Office of Technology Transfer – University of Michigan

Mood-Enhancing Dynamic Commercial Lighting

Technology #6654

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Garen Vartanian
Managed By
Richard Greeley
Senior Licensing Specialist, Engineering 734-936-2093
Patent Protection
US Patent Pending

Sleep and mood disorders such as insomnia, jet lag, and seasonal affective disorder (SAD) affect many adults, and are related our sleep/wake cycle, also known as our circadian rhythm. According to a 2011 poll performed by the National Sleep Foundation, as many as 43% of Americans between the ages of 13 and 64 say that they rarely or never get a good night’s sleep on weeknights. In the United States, according to Mental Health America, SAD affects half a million people between the months of September and April. Light plays a fundamental role in the regulation of non-image forming (NIF) visual functions due to its effect on specialized photoreceptor cells in our eyes’ retina called intrinsically photosensitive retinal ganglion cells, or ipRGCs. Stimulation of ipRGCs by light affects the hypothalamus’ suprachiasmatic nucleus (SCN), which works like a clock that controls body temperature and regulates hormones such as cortisol, a stress-related hormone, and sleep-inducing melatonin.

Existing light box therapies for the treatment of SAD and sleep disorders can have a disruptive impact on conscious visual perception. Light therapies typically involve usage of very bright, wide-spectrum white lights. Until recently, spectral and dynamic tuning of light was uncommon due to the poor performance of lighting devices. With the emergence of light emitting diodes, new technologies for light therapy are now at our reach.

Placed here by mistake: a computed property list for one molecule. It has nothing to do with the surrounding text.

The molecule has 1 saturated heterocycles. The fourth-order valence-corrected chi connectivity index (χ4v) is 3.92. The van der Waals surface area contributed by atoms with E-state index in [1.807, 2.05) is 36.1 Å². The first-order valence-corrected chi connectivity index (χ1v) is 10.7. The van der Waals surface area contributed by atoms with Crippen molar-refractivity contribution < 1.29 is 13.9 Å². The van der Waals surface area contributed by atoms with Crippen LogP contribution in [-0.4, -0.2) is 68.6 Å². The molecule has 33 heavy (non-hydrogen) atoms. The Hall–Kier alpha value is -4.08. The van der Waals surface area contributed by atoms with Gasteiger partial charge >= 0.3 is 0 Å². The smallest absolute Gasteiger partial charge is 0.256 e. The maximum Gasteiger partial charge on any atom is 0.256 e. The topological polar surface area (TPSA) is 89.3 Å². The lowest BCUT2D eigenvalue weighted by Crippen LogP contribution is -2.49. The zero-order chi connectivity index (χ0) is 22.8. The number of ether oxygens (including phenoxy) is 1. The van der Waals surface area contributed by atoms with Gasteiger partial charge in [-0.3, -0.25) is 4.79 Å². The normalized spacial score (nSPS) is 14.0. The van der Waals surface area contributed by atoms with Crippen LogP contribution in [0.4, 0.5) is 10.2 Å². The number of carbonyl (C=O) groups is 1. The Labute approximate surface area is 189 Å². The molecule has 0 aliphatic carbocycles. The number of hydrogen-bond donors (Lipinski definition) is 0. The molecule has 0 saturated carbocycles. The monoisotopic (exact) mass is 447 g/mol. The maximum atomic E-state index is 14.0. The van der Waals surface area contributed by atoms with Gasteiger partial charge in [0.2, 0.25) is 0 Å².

Pulsed LED therapy for the treatment of mood and sleep disorders

Researchers at the University of Michigan have used flickering LEDs to design a new light therapy device for the treatment of sleep disorders and SAD. By optimizing the intensity, flicker frequency, and duty cycle of the light emitted from the diodes, the device is able to stimulate subconscious vision without disturbing conscious visual perception. This protocol can be used to apply dynamic light therapy to a general environment and would prove useful in maximizing alertness in a workplace or school setting, as well as providing patients affected by SAD and other mood or sleep disturbances with an effective, non-invasive treatment that can be comfortably used at home.


  • Low cost of treatment relative to traditional drug therapies.
  • Non-invasive treatment has little effect on conscious visual perception.


  • Treatment of jet lag, insomnia and mood disorders (SAD and depression).
  • LED light therapy can also be used to treat skin conditions such as acne, and for cosmetic anti-aging effects.